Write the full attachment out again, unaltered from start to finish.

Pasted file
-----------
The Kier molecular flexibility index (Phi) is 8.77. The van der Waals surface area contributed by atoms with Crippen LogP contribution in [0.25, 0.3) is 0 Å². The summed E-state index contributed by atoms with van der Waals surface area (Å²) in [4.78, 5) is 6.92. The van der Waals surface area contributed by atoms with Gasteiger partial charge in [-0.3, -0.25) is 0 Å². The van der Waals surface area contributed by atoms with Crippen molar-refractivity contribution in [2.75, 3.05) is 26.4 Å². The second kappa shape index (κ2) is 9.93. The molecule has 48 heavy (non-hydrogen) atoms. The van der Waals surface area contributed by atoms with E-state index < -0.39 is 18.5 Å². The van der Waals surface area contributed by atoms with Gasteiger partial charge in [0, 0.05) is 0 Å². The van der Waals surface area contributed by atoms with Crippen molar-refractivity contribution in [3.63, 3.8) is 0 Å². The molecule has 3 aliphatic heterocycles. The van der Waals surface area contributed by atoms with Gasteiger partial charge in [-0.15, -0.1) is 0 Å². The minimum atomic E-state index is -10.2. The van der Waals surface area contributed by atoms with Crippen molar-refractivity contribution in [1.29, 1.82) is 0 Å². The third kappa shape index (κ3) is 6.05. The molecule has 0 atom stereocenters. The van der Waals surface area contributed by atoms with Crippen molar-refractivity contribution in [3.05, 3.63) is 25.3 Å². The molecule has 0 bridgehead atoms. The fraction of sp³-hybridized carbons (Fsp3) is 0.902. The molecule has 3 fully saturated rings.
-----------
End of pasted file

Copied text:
The Kier molecular flexibility index (Phi) is 8.77. The van der Waals surface area contributed by atoms with Crippen LogP contribution in [0.25, 0.3) is 0 Å². The summed E-state index contributed by atoms with van der Waals surface area (Å²) in [4.78, 5) is 6.92. The van der Waals surface area contributed by atoms with Gasteiger partial charge in [-0.3, -0.25) is 0 Å². The van der Waals surface area contributed by atoms with Crippen molar-refractivity contribution in [2.75, 3.05) is 26.4 Å². The second kappa shape index (κ2) is 9.93. The molecule has 48 heavy (non-hydrogen) atoms. The van der Waals surface area contributed by atoms with E-state index < -0.39 is 18.5 Å². The van der Waals surface area contributed by atoms with Gasteiger partial charge in [0, 0.05) is 0 Å². The van der Waals surface area contributed by atoms with Crippen molar-refractivity contribution in [3.63, 3.8) is 0 Å². The molecule has 3 aliphatic heterocycles. The van der Waals surface area contributed by atoms with Gasteiger partial charge in [-0.15, -0.1) is 0 Å². The minimum atomic E-state index is -10.2. The van der Waals surface area contributed by atoms with Crippen molar-refractivity contribution in [1.29, 1.82) is 0 Å². The third kappa shape index (κ3) is 6.05. The molecule has 0 atom stereocenters. The van der Waals surface area contributed by atoms with Crippen molar-refractivity contribution in [3.05, 3.63) is 25.3 Å². The molecule has 0 bridgehead atoms. The fraction of sp³-hybridized carbons (Fsp3) is 0.902. The molecule has 3 fully saturated rings.